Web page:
Staff Reports
Do Underwriters Matter? The Impact of the Near Loss of an Equity Underwriter
July 2010 Number 459
Revised: November 2010
JEL classification:  G2, G24, G3, G30, G14

Author: Anna Kovner

The financial crisis provides a natural experiment for testing theoretical predictions of the equity underwriter’s role following an initial public offering. Clients of Bear Stearns, Lehman Brothers, Merrill Lynch, and Wachovia saw their stock prices fall almost 5 percent, on average, on the day it appeared that these institutions might collapse. Representing a loss in equity value of almost $3 billion, the decline was more than 2 percent lower than the abnormal return predicted of other newly public companies. The price impact was worse for companies with fewer monitors, suggesting that underwriters play an important role in monitoring newly public companies. There is no evidence that the abnormal price decrease was related to the role of the underwriter as market maker, lender, or counterparty to investors.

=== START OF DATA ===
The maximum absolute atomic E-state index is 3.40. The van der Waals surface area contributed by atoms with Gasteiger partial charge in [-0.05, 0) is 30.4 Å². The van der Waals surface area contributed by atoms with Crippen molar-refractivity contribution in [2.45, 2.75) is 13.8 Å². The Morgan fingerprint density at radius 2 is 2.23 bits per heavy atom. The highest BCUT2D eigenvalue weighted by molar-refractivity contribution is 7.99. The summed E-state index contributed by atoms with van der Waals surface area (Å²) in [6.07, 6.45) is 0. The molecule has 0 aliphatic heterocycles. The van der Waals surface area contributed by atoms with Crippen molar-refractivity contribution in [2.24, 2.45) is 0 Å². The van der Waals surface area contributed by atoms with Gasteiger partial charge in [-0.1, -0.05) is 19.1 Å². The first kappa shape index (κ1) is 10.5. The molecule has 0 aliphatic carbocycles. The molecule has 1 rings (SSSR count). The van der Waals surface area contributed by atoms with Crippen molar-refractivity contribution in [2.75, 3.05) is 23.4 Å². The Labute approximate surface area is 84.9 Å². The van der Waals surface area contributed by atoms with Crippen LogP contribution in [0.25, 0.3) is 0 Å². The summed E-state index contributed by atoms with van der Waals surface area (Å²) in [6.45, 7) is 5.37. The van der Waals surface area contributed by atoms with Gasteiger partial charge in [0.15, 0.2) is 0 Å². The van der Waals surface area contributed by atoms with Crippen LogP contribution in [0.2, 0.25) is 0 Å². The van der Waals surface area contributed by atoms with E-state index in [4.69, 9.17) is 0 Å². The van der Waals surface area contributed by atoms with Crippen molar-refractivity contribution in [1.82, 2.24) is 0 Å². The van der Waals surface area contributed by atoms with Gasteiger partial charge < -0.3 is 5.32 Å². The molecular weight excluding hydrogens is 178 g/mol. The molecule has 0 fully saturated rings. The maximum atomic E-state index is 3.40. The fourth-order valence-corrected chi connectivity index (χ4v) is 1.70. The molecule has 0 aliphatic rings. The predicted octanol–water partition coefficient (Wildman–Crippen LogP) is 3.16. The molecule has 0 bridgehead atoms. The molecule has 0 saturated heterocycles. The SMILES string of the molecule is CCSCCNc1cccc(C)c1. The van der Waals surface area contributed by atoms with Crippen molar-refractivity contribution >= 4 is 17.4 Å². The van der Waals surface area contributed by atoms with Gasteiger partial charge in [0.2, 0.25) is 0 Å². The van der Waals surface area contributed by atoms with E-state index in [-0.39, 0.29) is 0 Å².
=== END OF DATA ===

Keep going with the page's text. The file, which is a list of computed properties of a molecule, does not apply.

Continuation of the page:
Available only in PDF pdf 48 pages / 227kb
For a published version of this report, see Anna Kovner, "Do Underwriters Matter? The Impact of the Near Loss of an Equity Underwriter," Journal of Financial Intermediation 21, no. 3 (July 2012): 507-29.
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